Cats drink by converting their long tongues into spoons. The tip of the tongue is curled backward to create a hollow shape that acts like the bowl of a spoon. The cat actually drinks by curling the upper side of the tongue downward and then darts it across the surface of the water at a remarkably fast speed. This causes a column of water to rise up and the cat closes his mouth just in time to collect it before gravity allows the water to fall back down. The cat swallows after every fourth or fifth lap, when enough liquid has accumulated at the back of the mouth. The barbs, or papillae, on the tongue soak up the liquid like a sponge. They are raspy and are also designed to rip the meat off of bones. (If you have been licked by your feline friend, you already knew this.) The backward-pointing barbs serve to move food and water into the cat’s mouth, but they can also make it difficult for the cat to remove a piece of string or yarn from its mouth. (Always check your house and their toys for potential hazards).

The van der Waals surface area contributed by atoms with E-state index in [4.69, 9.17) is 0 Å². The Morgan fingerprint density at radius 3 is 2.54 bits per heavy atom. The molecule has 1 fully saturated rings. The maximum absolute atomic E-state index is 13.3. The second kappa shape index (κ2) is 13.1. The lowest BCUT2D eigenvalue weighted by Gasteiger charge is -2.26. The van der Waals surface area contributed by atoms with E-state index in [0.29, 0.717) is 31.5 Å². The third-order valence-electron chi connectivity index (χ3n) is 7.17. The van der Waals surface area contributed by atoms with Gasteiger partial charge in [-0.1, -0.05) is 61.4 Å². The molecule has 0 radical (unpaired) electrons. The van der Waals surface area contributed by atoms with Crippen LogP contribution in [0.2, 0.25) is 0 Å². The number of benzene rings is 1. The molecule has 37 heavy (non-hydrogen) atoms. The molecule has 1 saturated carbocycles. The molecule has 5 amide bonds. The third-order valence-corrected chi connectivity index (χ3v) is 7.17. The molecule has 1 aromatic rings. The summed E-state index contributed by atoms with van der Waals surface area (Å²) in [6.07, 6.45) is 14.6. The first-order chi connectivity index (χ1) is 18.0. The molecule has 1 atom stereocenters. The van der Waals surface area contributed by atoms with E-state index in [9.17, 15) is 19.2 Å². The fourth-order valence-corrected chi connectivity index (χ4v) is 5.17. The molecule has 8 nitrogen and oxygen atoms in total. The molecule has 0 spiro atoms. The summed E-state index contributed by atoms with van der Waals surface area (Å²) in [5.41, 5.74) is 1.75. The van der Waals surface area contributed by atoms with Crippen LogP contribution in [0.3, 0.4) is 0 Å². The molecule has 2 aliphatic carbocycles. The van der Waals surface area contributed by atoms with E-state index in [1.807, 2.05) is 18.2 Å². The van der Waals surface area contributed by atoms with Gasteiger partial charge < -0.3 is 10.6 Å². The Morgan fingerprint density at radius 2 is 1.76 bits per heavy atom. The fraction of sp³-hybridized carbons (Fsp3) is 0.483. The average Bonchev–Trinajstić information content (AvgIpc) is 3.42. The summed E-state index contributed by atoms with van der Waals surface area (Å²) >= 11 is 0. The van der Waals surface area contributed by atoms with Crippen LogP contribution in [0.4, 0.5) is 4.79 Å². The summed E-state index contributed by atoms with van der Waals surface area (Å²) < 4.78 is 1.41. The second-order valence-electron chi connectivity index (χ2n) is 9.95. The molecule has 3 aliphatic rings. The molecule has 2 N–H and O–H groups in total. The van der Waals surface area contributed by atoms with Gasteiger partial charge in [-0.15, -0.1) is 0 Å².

Some other uses for this incredible little bit of feline anatomy are:
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